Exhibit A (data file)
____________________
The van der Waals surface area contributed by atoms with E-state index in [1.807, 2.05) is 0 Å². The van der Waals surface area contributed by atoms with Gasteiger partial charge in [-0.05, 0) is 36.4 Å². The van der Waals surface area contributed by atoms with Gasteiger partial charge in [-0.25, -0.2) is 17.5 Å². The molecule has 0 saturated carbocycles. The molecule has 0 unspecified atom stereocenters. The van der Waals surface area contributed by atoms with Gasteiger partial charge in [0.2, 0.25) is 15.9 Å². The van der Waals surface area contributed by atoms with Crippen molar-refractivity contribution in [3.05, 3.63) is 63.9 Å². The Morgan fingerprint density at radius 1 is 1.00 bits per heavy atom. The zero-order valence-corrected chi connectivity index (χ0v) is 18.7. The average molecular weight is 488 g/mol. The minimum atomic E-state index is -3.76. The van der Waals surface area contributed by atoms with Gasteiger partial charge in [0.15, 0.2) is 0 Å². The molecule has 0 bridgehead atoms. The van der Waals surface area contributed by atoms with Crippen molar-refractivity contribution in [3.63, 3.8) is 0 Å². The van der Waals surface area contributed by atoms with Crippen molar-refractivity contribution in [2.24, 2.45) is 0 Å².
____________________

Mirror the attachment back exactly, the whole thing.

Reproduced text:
The van der Waals surface area contributed by atoms with E-state index in [1.807, 2.05) is 0 Å². The van der Waals surface area contributed by atoms with Gasteiger partial charge in [-0.05, 0) is 36.4 Å². The van der Waals surface area contributed by atoms with Gasteiger partial charge in [-0.25, -0.2) is 17.5 Å². The molecule has 0 saturated carbocycles. The molecule has 0 unspecified atom stereocenters. The van der Waals surface area contributed by atoms with Gasteiger partial charge in [0.2, 0.25) is 15.9 Å². The van der Waals surface area contributed by atoms with Crippen molar-refractivity contribution in [3.05, 3.63) is 63.9 Å². The Morgan fingerprint density at radius 1 is 1.00 bits per heavy atom. The zero-order valence-corrected chi connectivity index (χ0v) is 18.7. The average molecular weight is 488 g/mol. The minimum atomic E-state index is -3.76. The van der Waals surface area contributed by atoms with Gasteiger partial charge in [0.15, 0.2) is 0 Å². The molecule has 0 bridgehead atoms. The van der Waals surface area contributed by atoms with Crippen molar-refractivity contribution in [3.63, 3.8) is 0 Å². The van der Waals surface area contributed by atoms with Crippen molar-refractivity contribution in [2.24, 2.45) is 0 Å².